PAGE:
My daughter and I veered off the Blues Highway in quest of Money. On August 21st, 1955, Emmett and his cousin, Wheeler Parker, reached this tiny and non-descript town on a visit to relatives. Three days later, sometime in the earlier part of the day, the 14-year old Emmett and his cousins arrived at Bryant’s Grocery & Meat Market to buy some candy. The story was being manned by Carolyn Bryant, a 21-year old white woman who lived above the store with her husband, Roy, and their two children. Apparently, Emmett, who had spent little or no time in the South, had been told that he was in no way to infringe the codes of etiquette and honor that had characterized white plantation society and still dominated relations between blacks and whites. These codes didn’t merely demand that, nearly a century after the abolition of slavery, black people were always to address white men as “Sir” and white women, when at all they were addressed, as “Ma’am”, no doubt with an explicit show of deference. (That the entire South, black and white, is down to the present day infused with a touch of such politeness came as a surprise to me: a not inconsiderable difference between the South and the rest of the country.) The codes were altogether stringent on one point: white women were untouchable. Emmett wouldn’t have known about the Cult of Confederate Women and the aura of the sacred: white slave-owners’ version, shall we say for the present, of the Goddess traditions that have informed religiosity in some parts of the world.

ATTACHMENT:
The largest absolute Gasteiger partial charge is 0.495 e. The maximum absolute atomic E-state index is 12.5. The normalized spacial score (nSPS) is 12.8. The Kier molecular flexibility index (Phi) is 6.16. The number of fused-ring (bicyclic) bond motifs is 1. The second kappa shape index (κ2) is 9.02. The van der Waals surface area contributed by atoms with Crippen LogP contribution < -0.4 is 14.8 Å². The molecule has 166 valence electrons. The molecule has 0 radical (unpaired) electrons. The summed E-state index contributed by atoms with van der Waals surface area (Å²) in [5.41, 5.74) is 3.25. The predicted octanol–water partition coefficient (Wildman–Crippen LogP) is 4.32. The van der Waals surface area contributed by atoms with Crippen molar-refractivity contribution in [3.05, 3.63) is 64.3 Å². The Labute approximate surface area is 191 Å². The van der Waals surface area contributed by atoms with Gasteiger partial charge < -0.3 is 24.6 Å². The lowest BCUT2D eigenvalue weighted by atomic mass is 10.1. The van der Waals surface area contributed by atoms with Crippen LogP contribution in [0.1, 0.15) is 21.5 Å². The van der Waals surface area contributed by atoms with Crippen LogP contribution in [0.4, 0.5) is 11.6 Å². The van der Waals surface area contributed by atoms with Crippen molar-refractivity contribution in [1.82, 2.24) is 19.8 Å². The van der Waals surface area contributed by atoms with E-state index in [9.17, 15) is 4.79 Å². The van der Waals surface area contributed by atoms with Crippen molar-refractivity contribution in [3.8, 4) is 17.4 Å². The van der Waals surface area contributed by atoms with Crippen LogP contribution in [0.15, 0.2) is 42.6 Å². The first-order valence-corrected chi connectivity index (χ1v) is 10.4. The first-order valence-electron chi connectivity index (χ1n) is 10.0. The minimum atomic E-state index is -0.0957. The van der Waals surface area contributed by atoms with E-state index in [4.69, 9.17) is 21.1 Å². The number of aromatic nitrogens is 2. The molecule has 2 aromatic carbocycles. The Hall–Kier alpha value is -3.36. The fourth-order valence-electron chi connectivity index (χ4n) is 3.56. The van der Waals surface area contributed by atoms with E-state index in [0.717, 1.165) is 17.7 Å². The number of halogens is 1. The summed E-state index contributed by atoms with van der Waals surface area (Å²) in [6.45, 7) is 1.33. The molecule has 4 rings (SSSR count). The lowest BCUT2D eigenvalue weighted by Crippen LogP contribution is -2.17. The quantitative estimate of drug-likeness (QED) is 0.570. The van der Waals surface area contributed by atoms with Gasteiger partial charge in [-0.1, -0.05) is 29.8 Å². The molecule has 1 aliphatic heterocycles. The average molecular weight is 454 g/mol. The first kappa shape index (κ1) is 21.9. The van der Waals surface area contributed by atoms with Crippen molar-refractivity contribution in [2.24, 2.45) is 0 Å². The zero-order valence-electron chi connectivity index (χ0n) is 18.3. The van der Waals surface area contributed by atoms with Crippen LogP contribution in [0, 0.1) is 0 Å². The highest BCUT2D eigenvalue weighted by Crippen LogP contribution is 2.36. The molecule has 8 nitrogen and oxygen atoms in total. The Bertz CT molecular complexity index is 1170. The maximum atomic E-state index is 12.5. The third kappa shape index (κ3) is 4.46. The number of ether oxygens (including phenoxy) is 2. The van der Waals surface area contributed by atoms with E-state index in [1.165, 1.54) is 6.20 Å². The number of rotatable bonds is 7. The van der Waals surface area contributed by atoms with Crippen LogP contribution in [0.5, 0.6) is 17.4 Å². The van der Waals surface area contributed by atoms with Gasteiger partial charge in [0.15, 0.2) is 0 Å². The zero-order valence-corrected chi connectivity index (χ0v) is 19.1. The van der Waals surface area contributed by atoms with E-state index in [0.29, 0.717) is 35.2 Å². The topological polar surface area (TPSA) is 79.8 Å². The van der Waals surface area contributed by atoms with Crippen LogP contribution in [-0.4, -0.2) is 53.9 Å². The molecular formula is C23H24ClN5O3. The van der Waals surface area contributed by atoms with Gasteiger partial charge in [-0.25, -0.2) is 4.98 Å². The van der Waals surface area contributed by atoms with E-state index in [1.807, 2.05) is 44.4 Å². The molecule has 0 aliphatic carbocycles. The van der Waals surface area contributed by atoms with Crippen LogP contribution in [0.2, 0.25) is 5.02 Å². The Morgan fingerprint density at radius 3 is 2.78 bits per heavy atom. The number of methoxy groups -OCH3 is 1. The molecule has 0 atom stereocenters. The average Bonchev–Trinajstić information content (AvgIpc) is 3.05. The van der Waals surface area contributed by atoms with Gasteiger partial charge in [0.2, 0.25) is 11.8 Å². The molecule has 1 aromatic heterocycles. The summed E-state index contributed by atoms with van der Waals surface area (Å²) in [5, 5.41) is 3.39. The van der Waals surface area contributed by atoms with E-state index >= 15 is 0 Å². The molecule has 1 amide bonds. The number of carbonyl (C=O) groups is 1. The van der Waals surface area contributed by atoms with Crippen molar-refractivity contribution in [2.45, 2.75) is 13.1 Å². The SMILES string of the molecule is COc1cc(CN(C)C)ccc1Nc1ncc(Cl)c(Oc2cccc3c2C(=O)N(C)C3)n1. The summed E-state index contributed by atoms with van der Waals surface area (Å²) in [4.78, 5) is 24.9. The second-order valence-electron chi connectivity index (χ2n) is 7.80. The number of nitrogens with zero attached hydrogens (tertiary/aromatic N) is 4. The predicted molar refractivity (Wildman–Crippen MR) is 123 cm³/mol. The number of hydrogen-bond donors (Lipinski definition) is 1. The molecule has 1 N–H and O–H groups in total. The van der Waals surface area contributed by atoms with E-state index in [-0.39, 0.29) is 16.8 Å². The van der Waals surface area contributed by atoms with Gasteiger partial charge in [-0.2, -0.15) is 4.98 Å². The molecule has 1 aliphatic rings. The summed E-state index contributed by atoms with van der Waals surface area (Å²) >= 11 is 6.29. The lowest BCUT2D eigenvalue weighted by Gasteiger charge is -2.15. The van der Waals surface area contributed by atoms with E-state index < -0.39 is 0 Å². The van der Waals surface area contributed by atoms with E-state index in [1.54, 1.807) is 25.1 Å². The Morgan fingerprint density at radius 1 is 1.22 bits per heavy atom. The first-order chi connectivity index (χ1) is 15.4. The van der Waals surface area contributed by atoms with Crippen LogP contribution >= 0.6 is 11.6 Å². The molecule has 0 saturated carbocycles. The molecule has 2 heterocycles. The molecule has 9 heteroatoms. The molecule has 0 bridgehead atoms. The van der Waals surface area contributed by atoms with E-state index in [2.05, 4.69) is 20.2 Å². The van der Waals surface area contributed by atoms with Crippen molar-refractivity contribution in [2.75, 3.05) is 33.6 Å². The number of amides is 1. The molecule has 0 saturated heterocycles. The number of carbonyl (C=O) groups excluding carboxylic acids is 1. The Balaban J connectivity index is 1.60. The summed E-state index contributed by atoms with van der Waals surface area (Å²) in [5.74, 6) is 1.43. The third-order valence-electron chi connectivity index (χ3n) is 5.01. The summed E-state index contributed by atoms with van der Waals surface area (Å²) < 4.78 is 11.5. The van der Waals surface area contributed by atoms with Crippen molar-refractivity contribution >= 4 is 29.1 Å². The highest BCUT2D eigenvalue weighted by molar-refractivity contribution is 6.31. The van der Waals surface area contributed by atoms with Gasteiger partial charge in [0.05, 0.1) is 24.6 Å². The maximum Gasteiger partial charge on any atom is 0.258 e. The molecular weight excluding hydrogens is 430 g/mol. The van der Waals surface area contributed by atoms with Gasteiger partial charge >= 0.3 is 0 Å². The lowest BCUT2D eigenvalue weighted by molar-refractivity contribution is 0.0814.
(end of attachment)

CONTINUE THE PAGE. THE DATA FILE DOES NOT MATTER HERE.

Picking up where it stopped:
Carolyn Bryant alleged, at any rate, that the young Emmett flirted with her; and in court she stated, implausibly, that he grabbed her around the waist. She was something of a beauty—even a “beauty queen”, according to newspaper reports, though what kind in miserable Mississippi we cannot say. Her good looks aggravated the offense, whatever it may have been: perhaps he had made a lewd suggestion; on some accounts—rumors were thick in the air—Emmett let loose a “wolf whistle”. Emmett’s cousins were terrified; the boys scrambled and drove off in a jiffy. The hours passed; sunset would have been around 8:00 PM at that time of the year. They must have tossed and turned in bed, sweating profusely, the terror amplified by the stillness of a hot and humid night: the slightest sound—the creak of a door, the gentle rustling of leaves, the faint screech of a distant owl—probably sent the boys, and especially Emmett, diving under the covers.